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There is an interesting Ted Talk called Everything You Think You Know About Addiction is Wrong. The basic premise of the talk is centered on an experiment with rats that shows how humans (because we are actually very similar to rats, researchers assert) need connection and will thrive with interaction, even if tempted by substances as addictive as heroin. British journalist Johann Hari talks about why 12 step programs and other treatment and recovery programs work. They work because they help to alleviate the isolation and loneliness that are inherent in addiction issues. The opposite of addiction is connection. 

There is Life in Fellowship

While this talk created quite the stir in the recovery world (they could have just asked us, instead of messing with a bunch of rats), there is truth to highlight. From my own experience, I learned this to be true: in fellowship with each other, there is life. When we open ourselves to the power of community, we open ourselves up to receive a gift. When we tell each other our deep and murky secrets, when we let others into our dark muddy pools of ick, something miraculous happens: we slowly open a door to healing. And if we don’t—well, if we don’t, we can stay stuck. Or worse. 

There is a mysterious, miraculous power in community. 

We are the Luckiest

Laura McKowen in We are the Luckiest, a memoir about her own struggle with alcoholism, says:

One stranger who understands your experience exactly will do for you what hundreds of close friends and family who don’t understand cannot. It is the necessary palliative for the pain of stretching into change. It is the cool glass of water in hell.

The strength and beauty and “cool glasses of water” that fellowship brings, for me, has been one of the most incredible gifts of recovery. Maybe we are as simple as rats. In our desperation, we will choose community over addictive substances because somehow, somewhere inside of us we know community will keep us alive. The drugs and alcohol will not. Or maybe there is more at work? Perhaps, a higher power that guides and moves and leads us into the safe circles or online rooms or church basements. Where we need to be. Maybe part of being human is healing with a bunch of other broken, lovely folks. Maybe the opposite of addiction is community.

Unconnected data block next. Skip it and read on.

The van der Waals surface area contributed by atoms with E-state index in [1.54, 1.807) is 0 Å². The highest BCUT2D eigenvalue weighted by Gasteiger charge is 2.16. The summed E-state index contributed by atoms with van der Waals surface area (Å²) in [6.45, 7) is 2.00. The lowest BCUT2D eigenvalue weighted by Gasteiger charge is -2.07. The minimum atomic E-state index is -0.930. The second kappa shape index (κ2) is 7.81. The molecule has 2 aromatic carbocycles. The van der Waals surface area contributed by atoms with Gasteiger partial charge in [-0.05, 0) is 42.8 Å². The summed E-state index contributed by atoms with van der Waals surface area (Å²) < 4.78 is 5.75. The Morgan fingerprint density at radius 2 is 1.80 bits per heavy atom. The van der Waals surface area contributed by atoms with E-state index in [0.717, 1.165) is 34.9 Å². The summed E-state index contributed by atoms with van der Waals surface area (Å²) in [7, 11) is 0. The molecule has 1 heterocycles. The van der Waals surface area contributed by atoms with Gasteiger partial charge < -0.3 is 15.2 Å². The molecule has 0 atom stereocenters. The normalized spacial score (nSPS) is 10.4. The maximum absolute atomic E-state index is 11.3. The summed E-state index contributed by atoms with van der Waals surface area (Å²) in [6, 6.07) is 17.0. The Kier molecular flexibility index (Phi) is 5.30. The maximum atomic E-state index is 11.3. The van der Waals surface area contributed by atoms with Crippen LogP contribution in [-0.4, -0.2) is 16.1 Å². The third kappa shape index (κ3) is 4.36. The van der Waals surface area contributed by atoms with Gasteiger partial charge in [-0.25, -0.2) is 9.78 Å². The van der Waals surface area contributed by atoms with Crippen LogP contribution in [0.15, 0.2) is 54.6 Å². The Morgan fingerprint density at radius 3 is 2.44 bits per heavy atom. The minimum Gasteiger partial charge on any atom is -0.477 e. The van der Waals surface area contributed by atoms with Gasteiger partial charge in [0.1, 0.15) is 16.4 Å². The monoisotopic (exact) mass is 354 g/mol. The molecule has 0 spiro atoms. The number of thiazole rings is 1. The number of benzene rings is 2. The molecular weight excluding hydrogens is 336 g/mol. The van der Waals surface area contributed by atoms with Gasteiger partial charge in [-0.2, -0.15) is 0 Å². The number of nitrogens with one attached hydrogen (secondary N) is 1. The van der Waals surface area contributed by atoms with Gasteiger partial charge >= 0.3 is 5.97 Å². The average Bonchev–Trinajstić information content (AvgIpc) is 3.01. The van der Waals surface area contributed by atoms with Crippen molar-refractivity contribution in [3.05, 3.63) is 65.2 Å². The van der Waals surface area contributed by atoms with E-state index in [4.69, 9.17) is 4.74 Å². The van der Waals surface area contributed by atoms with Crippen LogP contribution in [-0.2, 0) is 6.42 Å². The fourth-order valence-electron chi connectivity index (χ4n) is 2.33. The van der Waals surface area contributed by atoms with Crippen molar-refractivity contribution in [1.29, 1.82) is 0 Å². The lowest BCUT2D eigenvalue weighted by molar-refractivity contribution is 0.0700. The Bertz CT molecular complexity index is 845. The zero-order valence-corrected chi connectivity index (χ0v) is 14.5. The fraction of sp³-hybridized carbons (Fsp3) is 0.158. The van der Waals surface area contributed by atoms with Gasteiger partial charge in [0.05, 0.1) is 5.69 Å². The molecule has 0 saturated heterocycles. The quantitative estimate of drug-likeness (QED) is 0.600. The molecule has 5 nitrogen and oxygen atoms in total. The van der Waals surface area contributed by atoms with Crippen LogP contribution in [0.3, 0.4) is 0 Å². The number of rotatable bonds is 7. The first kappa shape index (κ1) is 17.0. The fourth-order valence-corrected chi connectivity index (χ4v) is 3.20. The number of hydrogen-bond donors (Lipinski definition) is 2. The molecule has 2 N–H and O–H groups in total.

Caroline Beidler, MSW is an author, recovery advocate and founder of the storytelling platform Bright Story Shine. Her new book Downstairs Church: Finding Hope in the Grit of Addiction and Trauma Recovery is available anywhere you buy books. With almost 20 years in leadership within social work and ministry, she is a team writer for the Grit and Grace Project and blogger at the global recovery platform In the Rooms. Caroline lives in Tennessee with her husband and twins where she enjoys hiking in the mountains and building up her community’s local recovery ministry. Connect with her @carolinebeidler_official and


  1. David Newlands Reply

    Beautiful article, I feel blessed to have rabbit holed into In the rooms at 06:15 local time, UK. The 07:00 opens in just 4 mins, wow! Love and hugs!.

  2. I am new to all of this. I am in Washington State and I am trying to find meetings to attend online. I am an addict and I would like some help getting set up in some meetings. If anyone can help me I would so much appreciate it.

    • Nicola O'Hanlon Reply

      Hi there. If you have made yourself an account on you can access the meetings easily. The time table of meetings is in the top right hand corner of the home page and when meetings are happening a link appears at the top of the page. Just click on it and it will take you straight in.

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